ILLUSTRATED from a local private collection is a flimsy letter written by a VC hero and carried from the Somme battlefield 100 years ago – by a homing pigeon.
From 1915 commanders on the Western Front were issued with Carrier Pigeon Service message-sending kits contained in small metal boxes fastened by leather straps. The kits included two pencils, a message pad and six message carrying canisters.
This pigeon message was written in September 1916 by Colonel John Vaughn Campbell only hours after he had carried out the extraordinary feat of bravery at the Somme which won him Britain’s highest honour for gallantry.
Campbell, the son of the Earl of Cawdor, was 39 years old and a temporary lieutenant-colonel commanding the 3rd Battalion, Coldstream Guards when he won his Victoria Cross.
On September 15 1916 he took command when the first two waves of his battalion were cut down by German machine-gun fire. He rallied his men, led them against the enemy positions and captured the guns. According to his citation, his gallantry enabled the Allies to capture objectives of the highest tactical importance.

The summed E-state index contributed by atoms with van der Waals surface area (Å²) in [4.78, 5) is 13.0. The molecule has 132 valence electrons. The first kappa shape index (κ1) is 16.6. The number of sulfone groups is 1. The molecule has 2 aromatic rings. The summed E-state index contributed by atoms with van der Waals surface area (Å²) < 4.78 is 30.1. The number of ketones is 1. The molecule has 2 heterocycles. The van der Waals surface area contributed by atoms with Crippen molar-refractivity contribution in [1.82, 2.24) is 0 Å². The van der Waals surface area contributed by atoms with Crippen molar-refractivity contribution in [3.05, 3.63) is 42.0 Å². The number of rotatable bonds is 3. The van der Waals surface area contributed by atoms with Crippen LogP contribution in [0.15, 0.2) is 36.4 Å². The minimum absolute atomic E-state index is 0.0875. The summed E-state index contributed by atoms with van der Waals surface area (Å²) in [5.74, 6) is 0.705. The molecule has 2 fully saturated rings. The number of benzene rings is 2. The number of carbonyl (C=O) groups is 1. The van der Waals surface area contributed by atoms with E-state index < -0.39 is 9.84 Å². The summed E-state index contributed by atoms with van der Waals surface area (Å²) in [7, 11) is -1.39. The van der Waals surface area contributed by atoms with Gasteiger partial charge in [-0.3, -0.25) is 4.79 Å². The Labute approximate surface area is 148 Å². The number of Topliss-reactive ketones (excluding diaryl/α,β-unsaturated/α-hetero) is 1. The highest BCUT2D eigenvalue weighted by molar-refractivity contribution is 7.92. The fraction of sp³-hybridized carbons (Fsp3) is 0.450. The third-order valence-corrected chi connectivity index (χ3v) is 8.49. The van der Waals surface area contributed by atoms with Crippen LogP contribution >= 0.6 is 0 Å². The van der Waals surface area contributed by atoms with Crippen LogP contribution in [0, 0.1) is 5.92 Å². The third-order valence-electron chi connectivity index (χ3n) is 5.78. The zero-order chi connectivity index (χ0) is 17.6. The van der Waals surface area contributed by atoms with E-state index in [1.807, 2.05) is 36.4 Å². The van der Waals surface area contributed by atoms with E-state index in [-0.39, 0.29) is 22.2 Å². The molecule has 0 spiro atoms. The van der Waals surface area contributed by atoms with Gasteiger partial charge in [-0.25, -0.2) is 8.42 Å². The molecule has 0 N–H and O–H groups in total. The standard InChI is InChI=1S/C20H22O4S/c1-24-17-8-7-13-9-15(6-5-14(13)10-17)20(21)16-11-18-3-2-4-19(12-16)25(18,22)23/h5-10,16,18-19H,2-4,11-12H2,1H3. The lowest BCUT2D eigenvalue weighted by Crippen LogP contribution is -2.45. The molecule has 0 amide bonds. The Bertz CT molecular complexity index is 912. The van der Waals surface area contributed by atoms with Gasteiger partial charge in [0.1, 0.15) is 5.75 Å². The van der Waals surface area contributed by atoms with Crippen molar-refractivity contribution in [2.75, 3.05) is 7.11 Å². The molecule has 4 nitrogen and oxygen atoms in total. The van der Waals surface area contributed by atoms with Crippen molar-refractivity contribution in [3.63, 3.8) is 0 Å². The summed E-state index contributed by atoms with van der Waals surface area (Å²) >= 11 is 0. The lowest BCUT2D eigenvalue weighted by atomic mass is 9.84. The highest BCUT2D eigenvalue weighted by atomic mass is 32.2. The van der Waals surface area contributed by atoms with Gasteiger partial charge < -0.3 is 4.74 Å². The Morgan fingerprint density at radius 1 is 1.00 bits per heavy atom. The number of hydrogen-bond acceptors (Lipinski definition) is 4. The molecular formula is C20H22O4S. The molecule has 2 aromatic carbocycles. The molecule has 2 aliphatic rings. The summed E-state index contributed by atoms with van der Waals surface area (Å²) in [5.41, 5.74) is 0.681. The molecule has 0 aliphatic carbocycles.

The following day, Colonel Campbell scribbled the historic note from the Somme – which was rolled up and transported in a tiny aluminium cylinder attached to a pigeon trained to fly back to the two mobile lofts at Brigade Headquarters, 10 miles distant near Carnoy.
On a tissue-like British Army Pigeon Service form, annotated “16” for September 16, he reported, “Infantry in attack made against Geudicourt on our left have apparently been checked. Some have withdrawn” – a reference to the British offensive at Gueudecourt the previous day, an attack repulsed by the Germans after furious fighting.
Addressed to the HQ of the 3rd Guards, the colonel requests information about the position of the 1st Guards Brigade and ends his message with a plea for material to restore his defences: “Wire material for consolidating required” – the duckboards, coils of barbed wire, corrugated iron, stakes and sandbags necessary for trench warfare.
The message is signed ‘John Campbell,’ from the ‘3 CG’ [3rd Coldstream Guards].
Such letters have been described by worldwide philatelists and postal historians as “brutally rare.” Even the Imperial War Museum’s vast collection of 800,000 documents includes only a handful of pigeon messages.